Open Youth Mouth! God Will Fill It!

Studying and preparing sermon notes to preach is sometimes frowned upon. It is hard to believe, but it is true. I have seen it happen. Unsurprisingly, the frowners use scripture to support their frowns. The scripture verses they use are Matthew 10:19-20, Mark 13:11, and Luke 12:11-12. Let’s look at Luke. “Now when they bring you to the synagogues and magistrates and authorities, do not worry about how or what you should answer, or what you should say. For the Holy Spirit will teach you in that very hour what you ought to say” (NKJV). The latter part of the verse is what the frowners have adopted to support their frowns, “For the Holy Spirit will teach you in that very hour what you ought to say.”

Indeed, the Holy Spirit can teach us what to say, but in this verse, it is not in the context of preaching. Jesus is talking about the persecution that his disciples would face for being his followers. They would be brought to trial before rulers and authorities who oppose the gospel. When that happens, Jesus tells his disciple that the Holy Spirit would teach them what to say in that instance. Stephen is probably a good example. At the very end of his defense to the Jewish council, scripture says, “But Stephen, full of the Holy Spirit, gazed steadily into heaven and saw the glory of God, and he saw Jesus standing in the place of honor at God’s right hand. And he told them, “Look, I see the heavens opened and the Son of Man standing in the place of honor at God’s right hand!” (Acts 7:54-56). We can surmise that the Holy Spirit directed Stephen’s defense of his faith and the gospel to the Jewish council that day.

One popular phrase among the frowners is, “Open your mouth, and God will fill it.” They believe that God will instantly fill their mouth with what to say when they are called upon to preach. Of course, I am not saying this is impossible because with God all things are possible; however, it is wrong to use this verse to justify not studying and preparing a sermon to preach. Let’s look at preparation in the natural sense. When guests are coming to our home, we decide on a menu, go grocery shopping, season the meat, prep the dishes overnight, and spend hours in the kitchen preparing the food so our guests can enjoy it, and beyond that, we take pride in how we serve the guests and in the presentation of the food. Personally, I would never serve my guests burnt, salted, soggy, or unseasoned food. Neither would I serve them out of the pots, frying pans, and dirty dishes. That is simply unacceptable to me the hostess, and I am certain it would be unacceptable to my guests.

We put a lot of care and time into preparing natural food, and that is fine, but shouldn’t we put as much care and time or even more care and time into preparing spiritual food? I believe we should, yet there are preachers who think it is acceptable to not study and prepare a sermon to preach. Consequently, when they are called to bring the word, they ramble from topic to topic without purpose and focus. Jesus said this to Peter three times, “Feed my sheep.” The Greek word here for feed is bosko. It means feed; tend. Aligned with Hebrew it means to feed, graze, drive out to pasture; shepherd, protect, and nourish. Feed my sheep could then be restated as nourish my sheep. Nourish means to provide the food or other substance necessary for growth, health, and good condition.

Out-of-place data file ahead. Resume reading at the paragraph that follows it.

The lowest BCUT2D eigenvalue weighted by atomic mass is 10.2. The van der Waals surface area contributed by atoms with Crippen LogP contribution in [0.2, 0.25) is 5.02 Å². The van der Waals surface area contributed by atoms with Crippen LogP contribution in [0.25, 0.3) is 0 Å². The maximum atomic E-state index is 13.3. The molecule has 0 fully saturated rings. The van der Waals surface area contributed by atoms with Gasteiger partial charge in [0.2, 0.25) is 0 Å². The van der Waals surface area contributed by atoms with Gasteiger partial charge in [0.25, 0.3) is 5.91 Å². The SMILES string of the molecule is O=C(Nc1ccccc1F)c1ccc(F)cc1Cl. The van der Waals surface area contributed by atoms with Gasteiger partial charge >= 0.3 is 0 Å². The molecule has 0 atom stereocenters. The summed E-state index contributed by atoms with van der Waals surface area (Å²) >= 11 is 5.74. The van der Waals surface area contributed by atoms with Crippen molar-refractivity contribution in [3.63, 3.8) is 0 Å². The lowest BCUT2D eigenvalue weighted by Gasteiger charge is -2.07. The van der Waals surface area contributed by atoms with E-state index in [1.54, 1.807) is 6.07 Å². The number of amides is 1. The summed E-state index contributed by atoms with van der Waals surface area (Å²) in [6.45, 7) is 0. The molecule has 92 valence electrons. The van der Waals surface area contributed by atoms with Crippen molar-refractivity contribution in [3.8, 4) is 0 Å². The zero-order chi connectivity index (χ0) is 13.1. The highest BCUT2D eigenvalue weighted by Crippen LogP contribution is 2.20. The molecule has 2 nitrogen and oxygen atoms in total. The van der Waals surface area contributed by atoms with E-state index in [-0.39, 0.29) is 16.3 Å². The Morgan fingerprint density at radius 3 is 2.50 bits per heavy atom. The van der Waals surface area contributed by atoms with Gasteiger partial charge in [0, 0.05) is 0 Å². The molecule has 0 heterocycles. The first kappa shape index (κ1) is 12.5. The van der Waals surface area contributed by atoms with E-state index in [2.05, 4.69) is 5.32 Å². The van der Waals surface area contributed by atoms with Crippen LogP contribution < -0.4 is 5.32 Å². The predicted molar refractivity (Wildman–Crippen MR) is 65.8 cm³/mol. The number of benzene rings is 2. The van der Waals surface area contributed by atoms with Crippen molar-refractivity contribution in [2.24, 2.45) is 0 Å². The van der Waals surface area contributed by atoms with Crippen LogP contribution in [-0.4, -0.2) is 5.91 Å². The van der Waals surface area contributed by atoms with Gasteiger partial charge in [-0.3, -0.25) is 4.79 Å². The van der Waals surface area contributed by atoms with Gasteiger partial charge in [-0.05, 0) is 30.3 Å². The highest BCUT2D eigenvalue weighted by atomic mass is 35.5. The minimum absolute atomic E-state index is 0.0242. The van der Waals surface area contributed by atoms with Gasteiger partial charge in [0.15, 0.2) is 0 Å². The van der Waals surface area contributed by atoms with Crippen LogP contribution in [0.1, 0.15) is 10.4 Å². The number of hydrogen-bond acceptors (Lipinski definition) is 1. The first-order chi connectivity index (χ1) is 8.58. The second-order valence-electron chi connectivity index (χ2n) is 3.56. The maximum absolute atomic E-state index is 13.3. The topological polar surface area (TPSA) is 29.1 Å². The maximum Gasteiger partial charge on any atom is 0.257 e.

The food that nourishes us is the word of God. We obtain nourishment through reading, studying, meditating, and hearing it. Of the four ways, we obtain nourishment from the word hearing it through preaching is probably the most important in my opinion because it gives birth to faith. Romans 10:17 explains, “So faith comes from hearing, that is, hearing the Good News about Christ” (NLT). This faith is what leads people to accept the gospel. First Corinthians 1:21 further explains, “Since God in his wisdom saw to it that the world would never know him through human wisdom, he has used our foolish preaching to save those who believe” (NLT). From these two verses, we come to understand that preaching has two main purposes. One, to birth faith, and two, to save those that believe.

With preaching having such important purposes, how can preachers think that it is acceptable to feed God’s people with their ramblings and random thoughts? How can they think it is acceptable to not study and prepare a sermon? How can they think it is still acceptable to use scripture out of context to support not studying and preparing a sermon? Unacceptable! God’s people deserve better! They deserve to be fed with well-thought-out sermons that do what sermons are supposed to do—birth faith and save people. When God called Ezekiel to be a prophet, one of the first things God did was to fill Ezekiel with the Word then God sent Ezekiel to prophesy. “And He said to me, “Son of man, feed your belly, and fill your stomach with this scroll that I give you.”  So I ate, and it was in my mouth like honey in sweetness. Then He said to me: “Son of man, go to the house of Israel and speak with My words to them” (Ezekiel 3:2-3). God clearly values preparation. Now, I do understand that there are times when the Holy Spirit bypasses the preacher’s sermon and gives a new word for the congregation, but that is not an excuse for not studying and preparing a sermon to preach. Preachers should still study and prepare their sermons and if the Holy Spirit directs them otherwise, they should follow the leading of the Holy Spirit.